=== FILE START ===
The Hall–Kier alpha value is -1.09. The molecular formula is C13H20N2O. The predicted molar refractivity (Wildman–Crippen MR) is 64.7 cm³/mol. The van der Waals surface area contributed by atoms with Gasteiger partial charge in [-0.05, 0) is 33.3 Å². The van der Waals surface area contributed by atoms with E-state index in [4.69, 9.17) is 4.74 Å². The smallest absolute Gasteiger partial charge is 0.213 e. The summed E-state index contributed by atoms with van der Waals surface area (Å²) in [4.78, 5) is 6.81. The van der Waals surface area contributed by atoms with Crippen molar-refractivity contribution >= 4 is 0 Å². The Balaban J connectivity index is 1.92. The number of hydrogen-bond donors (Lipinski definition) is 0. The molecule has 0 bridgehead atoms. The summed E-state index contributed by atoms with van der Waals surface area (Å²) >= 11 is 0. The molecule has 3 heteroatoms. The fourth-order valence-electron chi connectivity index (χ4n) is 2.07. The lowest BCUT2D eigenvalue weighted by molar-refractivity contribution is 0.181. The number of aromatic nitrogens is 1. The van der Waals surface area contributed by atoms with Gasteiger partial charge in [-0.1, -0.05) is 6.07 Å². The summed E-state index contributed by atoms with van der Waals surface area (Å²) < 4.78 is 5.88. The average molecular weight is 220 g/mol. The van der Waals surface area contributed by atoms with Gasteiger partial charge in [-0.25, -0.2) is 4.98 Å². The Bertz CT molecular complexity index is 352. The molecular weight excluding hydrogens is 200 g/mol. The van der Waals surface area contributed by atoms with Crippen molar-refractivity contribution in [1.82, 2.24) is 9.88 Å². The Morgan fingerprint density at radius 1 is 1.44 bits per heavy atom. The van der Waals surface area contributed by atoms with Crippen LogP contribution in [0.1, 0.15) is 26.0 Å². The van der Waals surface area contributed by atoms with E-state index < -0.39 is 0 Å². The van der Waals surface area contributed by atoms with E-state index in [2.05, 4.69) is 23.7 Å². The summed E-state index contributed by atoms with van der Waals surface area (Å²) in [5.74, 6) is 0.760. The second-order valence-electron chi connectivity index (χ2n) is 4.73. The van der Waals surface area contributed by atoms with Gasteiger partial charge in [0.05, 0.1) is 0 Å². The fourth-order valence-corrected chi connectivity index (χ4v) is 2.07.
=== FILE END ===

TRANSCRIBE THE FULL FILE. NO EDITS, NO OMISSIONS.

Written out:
The Hall–Kier alpha value is -1.09. The molecular formula is C13H20N2O. The predicted molar refractivity (Wildman–Crippen MR) is 64.7 cm³/mol. The van der Waals surface area contributed by atoms with Gasteiger partial charge in [-0.05, 0) is 33.3 Å². The van der Waals surface area contributed by atoms with E-state index in [4.69, 9.17) is 4.74 Å². The smallest absolute Gasteiger partial charge is 0.213 e. The summed E-state index contributed by atoms with van der Waals surface area (Å²) in [4.78, 5) is 6.81. The van der Waals surface area contributed by atoms with Crippen molar-refractivity contribution >= 4 is 0 Å². The Balaban J connectivity index is 1.92. The number of hydrogen-bond donors (Lipinski definition) is 0. The molecule has 0 bridgehead atoms. The summed E-state index contributed by atoms with van der Waals surface area (Å²) >= 11 is 0. The molecule has 3 heteroatoms. The fourth-order valence-electron chi connectivity index (χ4n) is 2.07. The lowest BCUT2D eigenvalue weighted by molar-refractivity contribution is 0.181. The number of aromatic nitrogens is 1. The van der Waals surface area contributed by atoms with Gasteiger partial charge in [-0.1, -0.05) is 6.07 Å². The summed E-state index contributed by atoms with van der Waals surface area (Å²) < 4.78 is 5.88. The average molecular weight is 220 g/mol. The van der Waals surface area contributed by atoms with Gasteiger partial charge in [-0.25, -0.2) is 4.98 Å². The Bertz CT molecular complexity index is 352. The molecular weight excluding hydrogens is 200 g/mol. The van der Waals surface area contributed by atoms with Crippen molar-refractivity contribution in [1.82, 2.24) is 9.88 Å². The Morgan fingerprint density at radius 1 is 1.44 bits per heavy atom. The van der Waals surface area contributed by atoms with Crippen LogP contribution in [0.1, 0.15) is 26.0 Å². The van der Waals surface area contributed by atoms with E-state index < -0.39 is 0 Å². The van der Waals surface area contributed by atoms with E-state index in [2.05, 4.69) is 23.7 Å². The summed E-state index contributed by atoms with van der Waals surface area (Å²) in [5.74, 6) is 0.760. The second-order valence-electron chi connectivity index (χ2n) is 4.73. The van der Waals surface area contributed by atoms with Gasteiger partial charge in [0.05, 0.1) is 0 Å². The fourth-order valence-corrected chi connectivity index (χ4v) is 2.07.